Ricky Nelson became famous for the string of tender ballads he recorded throughout the 1950s, many of which he debuted on "The Ozzie and Harriet Show," sparking clamoring demand across the country for each of his new singles. But his recording career began almost as a fluke.
One night in 1957, Nelson was on a date with a young lady who swooned over an Elvis Presley song playing on the radio. In a move to impress her, Nelson fibbed that he, too, was cutting a record, and the girl laughed in his face. Nelson entered a recording studio, sang a cover of Fats Domino's "I'm Walking," and played it on "The Ozzie and Harriet Show." Within a week, the record had sold one million copies, an unheard of figure for the time. The track went to #2 on the Billboard chart and the b-side, "A Teenager's Romance," reached #2 as well.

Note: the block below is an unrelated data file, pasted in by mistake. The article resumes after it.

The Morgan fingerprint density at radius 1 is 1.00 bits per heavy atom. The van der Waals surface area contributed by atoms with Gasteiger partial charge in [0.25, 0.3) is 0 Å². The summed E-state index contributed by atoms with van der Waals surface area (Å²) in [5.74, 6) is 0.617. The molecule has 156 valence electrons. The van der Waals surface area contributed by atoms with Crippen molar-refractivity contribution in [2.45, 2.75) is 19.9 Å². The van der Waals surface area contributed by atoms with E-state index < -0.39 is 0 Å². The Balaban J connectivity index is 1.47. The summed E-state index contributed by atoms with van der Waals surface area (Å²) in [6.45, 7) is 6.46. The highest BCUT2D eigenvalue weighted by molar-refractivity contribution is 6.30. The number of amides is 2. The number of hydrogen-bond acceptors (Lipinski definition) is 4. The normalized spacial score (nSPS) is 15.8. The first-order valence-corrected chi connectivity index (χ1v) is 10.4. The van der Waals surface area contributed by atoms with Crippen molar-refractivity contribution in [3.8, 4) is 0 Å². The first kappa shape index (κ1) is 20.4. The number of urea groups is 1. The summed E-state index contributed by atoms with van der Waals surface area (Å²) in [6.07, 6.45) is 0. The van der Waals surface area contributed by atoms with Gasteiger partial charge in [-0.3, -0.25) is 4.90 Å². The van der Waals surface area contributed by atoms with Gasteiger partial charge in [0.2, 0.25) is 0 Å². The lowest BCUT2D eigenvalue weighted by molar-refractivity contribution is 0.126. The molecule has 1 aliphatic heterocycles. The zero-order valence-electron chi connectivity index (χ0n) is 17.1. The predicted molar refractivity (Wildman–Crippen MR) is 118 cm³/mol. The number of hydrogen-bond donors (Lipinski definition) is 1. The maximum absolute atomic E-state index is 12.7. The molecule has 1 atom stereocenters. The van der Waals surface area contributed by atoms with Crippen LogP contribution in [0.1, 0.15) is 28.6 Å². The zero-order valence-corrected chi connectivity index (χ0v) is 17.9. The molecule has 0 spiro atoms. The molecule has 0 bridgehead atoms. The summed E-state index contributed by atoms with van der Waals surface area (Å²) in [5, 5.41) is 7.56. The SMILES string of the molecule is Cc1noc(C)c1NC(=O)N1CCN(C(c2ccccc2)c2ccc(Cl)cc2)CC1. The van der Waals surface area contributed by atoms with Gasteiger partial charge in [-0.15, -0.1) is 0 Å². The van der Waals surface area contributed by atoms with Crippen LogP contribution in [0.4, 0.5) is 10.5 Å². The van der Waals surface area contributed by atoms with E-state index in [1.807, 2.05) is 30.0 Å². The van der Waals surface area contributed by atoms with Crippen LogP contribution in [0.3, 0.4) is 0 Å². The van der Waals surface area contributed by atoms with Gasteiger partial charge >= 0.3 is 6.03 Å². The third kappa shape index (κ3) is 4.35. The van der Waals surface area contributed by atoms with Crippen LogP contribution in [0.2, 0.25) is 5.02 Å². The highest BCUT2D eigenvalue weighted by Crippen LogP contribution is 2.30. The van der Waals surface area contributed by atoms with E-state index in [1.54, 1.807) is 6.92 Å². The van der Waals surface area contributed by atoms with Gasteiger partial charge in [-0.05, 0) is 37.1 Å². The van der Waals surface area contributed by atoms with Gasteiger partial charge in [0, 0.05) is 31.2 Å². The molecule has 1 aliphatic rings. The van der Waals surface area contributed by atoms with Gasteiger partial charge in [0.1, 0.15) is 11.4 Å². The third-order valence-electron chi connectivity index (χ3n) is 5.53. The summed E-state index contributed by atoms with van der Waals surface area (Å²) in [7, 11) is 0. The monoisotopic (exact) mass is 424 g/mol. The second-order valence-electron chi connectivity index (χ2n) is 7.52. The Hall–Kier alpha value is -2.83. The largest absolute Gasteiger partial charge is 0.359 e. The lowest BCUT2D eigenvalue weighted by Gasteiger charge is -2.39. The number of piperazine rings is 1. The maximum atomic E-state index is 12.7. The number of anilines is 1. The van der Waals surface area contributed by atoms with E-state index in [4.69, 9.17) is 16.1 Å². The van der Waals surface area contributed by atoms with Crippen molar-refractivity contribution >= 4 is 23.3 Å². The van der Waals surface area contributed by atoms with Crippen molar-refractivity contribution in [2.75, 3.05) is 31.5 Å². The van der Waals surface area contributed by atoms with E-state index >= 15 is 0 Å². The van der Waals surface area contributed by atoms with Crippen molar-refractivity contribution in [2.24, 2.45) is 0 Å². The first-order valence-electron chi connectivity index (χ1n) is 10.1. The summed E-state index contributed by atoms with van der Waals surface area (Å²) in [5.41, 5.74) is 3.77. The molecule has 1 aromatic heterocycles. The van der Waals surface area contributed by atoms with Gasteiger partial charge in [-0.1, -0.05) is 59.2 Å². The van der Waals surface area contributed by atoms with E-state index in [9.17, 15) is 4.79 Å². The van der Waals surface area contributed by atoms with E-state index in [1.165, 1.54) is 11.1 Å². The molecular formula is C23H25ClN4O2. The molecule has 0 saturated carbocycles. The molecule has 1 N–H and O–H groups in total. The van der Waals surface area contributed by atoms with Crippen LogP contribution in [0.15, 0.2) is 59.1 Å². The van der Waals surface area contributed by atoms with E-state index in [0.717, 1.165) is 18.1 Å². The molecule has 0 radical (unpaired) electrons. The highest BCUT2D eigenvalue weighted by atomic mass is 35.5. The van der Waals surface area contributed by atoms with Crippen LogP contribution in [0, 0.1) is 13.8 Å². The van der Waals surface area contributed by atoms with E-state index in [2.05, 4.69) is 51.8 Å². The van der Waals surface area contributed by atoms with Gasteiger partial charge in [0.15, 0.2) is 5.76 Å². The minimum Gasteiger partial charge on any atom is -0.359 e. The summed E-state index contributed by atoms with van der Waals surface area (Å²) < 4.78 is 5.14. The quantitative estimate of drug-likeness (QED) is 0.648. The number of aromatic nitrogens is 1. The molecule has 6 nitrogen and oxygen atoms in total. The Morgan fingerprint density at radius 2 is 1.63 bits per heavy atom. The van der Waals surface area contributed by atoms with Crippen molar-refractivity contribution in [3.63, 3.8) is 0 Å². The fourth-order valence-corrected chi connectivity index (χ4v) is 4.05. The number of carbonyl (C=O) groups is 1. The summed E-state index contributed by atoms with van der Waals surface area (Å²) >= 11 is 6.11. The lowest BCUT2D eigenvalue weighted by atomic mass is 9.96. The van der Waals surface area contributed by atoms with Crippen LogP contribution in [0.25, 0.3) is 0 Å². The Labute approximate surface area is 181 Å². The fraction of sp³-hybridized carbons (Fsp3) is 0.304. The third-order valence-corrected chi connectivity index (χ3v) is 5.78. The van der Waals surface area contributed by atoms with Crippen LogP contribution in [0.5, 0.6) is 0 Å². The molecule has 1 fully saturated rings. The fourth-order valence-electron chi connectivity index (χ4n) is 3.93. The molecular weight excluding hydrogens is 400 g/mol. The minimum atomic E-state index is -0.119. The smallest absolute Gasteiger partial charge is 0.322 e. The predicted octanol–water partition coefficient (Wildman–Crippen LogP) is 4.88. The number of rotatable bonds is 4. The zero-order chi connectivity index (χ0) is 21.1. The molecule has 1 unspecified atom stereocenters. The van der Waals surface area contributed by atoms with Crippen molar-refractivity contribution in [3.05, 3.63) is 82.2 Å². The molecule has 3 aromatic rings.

From then on, Nelson performed a song at the end of every broadcast and quickly became the first teen idol (as coined by Life magazine). He played with a backing band that included bassists James Kirkland and Joe Osborn, and legendary guitarist James Burton.
On December 31, 1985, while en route from Alabama to a New Year's Eve show in Dallas, Nelson's DC-3 crashed in a field near DeKalb, Texas. None of the passengers survived.
Nelson was posthumously inducted into the Rock and Roll Hall of Fame, the Country Music Hall of Fame, and the Rockabilly Hall of Fame. Although he made his last recordings more than 20 years ago, Nelson's music remains timeless.